When I started my journey as a writer, I read a lot of things on the internet and books pretty much anything I could get my hands on, always trying to find a fast track to being an author. I learned many things one: There is no fast track in the writing world. Only trial, error, and lots of ink.

One of the writing blogs I read said “you can’t write if you don’t read.” So I took that tip to heart, I was always considered an avid reader growing up and I continued that quality into my adulthood. The only problem is, all the authors blogs I read talk about reading the one thing I don’t read, the classics.

 I decided if I really want to give this writing thing a go I need to crack the spine of a classic. So I delve deep and picked a book in the Dickens series. Three chapters in and I felt as though I found the perfect way to interrogate a person without leaving a mark. Plus all the extra time I spent trying to apply myself to the classics was killing my writing time.

Three library book  renewals and a solid month later. it dawned on me the reason why I can’t do this. when I thought of classics I just picked an old author and had at it. The story in the Dickens book was nothing like the books I read. Nothing like the books I write. Classics mean more than just an old book, they mean a book that stands the test of time. Looking harder I found classics authors like Mary Shelly, Jane Austen, and the Bronte sisters.

I spent that summer reading all the classics I could find, and I realized something, that reading the classics doesn’t make me a good writer. A better educated writer, sure. But this read the classics quest was really just another attempt at “a writing fast track.” If people only ever read the classics then there would never be any new books. Sweat and ink are the only way to succeed in the world of writers and maybe some day my story will be counted among the classics.


6 thoughts on “Reading the classics

  1. I read the classics to learn about style. I read popular fiction because they actually have plots I enjoy. I’m probably an appalling travesty of a writer, but whatever. Read what you want, I always say. The only rule I believe about reading is what you mentioned — writers need to read. It doesn’t matter a whole lot what you read (unless you read exclusively Archie comics), so long as you’re reading and learning and thinking in new ways. 😀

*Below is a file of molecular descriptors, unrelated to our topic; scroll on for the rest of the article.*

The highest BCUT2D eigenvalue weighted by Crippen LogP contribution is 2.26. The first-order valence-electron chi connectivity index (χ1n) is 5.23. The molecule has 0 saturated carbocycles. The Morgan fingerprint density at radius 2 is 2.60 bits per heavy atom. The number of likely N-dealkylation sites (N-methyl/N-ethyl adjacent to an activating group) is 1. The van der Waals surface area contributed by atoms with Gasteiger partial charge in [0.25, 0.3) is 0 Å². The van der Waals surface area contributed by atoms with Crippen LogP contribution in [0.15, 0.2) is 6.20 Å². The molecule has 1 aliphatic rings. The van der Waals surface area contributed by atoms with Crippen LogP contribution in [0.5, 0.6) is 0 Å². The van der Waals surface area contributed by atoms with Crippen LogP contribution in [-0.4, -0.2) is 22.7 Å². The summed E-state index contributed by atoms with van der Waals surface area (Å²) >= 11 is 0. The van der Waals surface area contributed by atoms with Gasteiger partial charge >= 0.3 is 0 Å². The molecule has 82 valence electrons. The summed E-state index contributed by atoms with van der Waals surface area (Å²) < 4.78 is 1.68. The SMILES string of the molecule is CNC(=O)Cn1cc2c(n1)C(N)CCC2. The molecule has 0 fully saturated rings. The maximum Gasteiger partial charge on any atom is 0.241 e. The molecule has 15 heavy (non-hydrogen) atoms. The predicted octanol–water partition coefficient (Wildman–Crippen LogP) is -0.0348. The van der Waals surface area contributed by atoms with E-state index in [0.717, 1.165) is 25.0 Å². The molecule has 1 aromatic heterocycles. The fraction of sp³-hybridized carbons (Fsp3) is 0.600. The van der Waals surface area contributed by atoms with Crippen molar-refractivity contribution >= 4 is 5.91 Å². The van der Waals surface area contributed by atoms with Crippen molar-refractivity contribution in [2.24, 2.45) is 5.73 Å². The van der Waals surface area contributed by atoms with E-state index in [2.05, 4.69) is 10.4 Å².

2. I really like this post! You hit the nail on the head. We all have to find what works for us, both in writing and in reading. I read anything. Anything that keeps my attention. If a book does not keep my attention I put it down. I used be one of those “read to the end at all costs” people until I began writing. Some how doing the hard work, made me a pickier reader. I have to like the story. I have to get invested in the characters. And while I can read paragraphs of intricately crafted descriptions and I can even feel humbled by elegantly elongated sentences, if the story sucks, I don’t care who says it’s great, I won’t read it. I used to think that if I did not get a story I was lacking. Now I am a firm believer if a book sailed over my head, then the writer was lacking. I have read hundreds of books in my life time (maybe even thousands). Smutty romances, oldtime westerns, horrors, classics, philosophers, poets, memoirs, YA, comics, you name it i’ve read it. I am not the smartest person I know, not even close. But I am well read. I am a reader like few others. Some classics make me swoon, others make me fall asleep. I no longer let a book make me feel inadequate. If I don’t get it, i tend to thin the writer has wasted my time. (but thats just me)

    1. Exactly, Well said. I totally agree with your read to the bitter end. I use to do that as well. Why I think is the next question? Thank you so much for leaving a comment and for giving me my next blog inspiration.

    1. I am glad. Thank you for leaving a comment and I am so sorry it took me so long to respond I didn’t know there was a spam folder on this site. Now that I do I will be watching it more closely from here on out. Hope to hear from you again soon.

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